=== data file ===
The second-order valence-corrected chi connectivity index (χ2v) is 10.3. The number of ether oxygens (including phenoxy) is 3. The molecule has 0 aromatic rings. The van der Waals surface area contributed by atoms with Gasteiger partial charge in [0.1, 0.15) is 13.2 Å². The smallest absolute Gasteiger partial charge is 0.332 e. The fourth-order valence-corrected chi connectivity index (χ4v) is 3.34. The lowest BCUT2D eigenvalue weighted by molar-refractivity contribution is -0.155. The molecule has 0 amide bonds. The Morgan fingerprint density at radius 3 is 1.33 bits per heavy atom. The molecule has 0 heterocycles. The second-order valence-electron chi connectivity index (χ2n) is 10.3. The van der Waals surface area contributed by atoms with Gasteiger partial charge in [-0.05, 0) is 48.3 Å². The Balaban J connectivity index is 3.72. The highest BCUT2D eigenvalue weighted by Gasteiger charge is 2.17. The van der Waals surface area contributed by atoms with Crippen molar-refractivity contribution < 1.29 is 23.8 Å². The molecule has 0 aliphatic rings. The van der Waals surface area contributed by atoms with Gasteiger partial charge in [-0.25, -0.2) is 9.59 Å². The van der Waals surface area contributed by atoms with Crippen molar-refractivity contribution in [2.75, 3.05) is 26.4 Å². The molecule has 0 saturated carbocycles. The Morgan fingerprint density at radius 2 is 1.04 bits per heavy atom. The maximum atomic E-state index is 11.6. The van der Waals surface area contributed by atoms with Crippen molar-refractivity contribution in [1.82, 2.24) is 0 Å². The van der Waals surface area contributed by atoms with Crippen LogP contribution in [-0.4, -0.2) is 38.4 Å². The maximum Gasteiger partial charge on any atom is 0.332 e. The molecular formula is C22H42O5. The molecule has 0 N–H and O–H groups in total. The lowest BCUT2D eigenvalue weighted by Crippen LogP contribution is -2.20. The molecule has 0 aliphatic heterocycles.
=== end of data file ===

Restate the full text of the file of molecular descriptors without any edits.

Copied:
The second-order valence-corrected chi connectivity index (χ2v) is 10.3. The number of ether oxygens (including phenoxy) is 3. The molecule has 0 aromatic rings. The van der Waals surface area contributed by atoms with Gasteiger partial charge in [0.1, 0.15) is 13.2 Å². The smallest absolute Gasteiger partial charge is 0.332 e. The fourth-order valence-corrected chi connectivity index (χ4v) is 3.34. The lowest BCUT2D eigenvalue weighted by molar-refractivity contribution is -0.155. The molecule has 0 amide bonds. The Morgan fingerprint density at radius 3 is 1.33 bits per heavy atom. The molecule has 0 heterocycles. The second-order valence-electron chi connectivity index (χ2n) is 10.3. The van der Waals surface area contributed by atoms with Gasteiger partial charge in [-0.05, 0) is 48.3 Å². The Balaban J connectivity index is 3.72. The highest BCUT2D eigenvalue weighted by Gasteiger charge is 2.17. The van der Waals surface area contributed by atoms with Crippen molar-refractivity contribution < 1.29 is 23.8 Å². The molecule has 0 aliphatic rings. The van der Waals surface area contributed by atoms with Gasteiger partial charge in [-0.25, -0.2) is 9.59 Å². The van der Waals surface area contributed by atoms with Crippen molar-refractivity contribution in [2.75, 3.05) is 26.4 Å². The molecule has 0 saturated carbocycles. The Morgan fingerprint density at radius 2 is 1.04 bits per heavy atom. The maximum atomic E-state index is 11.6. The van der Waals surface area contributed by atoms with Crippen molar-refractivity contribution in [1.82, 2.24) is 0 Å². The van der Waals surface area contributed by atoms with Crippen LogP contribution in [-0.4, -0.2) is 38.4 Å². The maximum Gasteiger partial charge on any atom is 0.332 e. The molecular formula is C22H42O5. The molecule has 0 N–H and O–H groups in total. The lowest BCUT2D eigenvalue weighted by Crippen LogP contribution is -2.20. The molecule has 0 aliphatic heterocycles.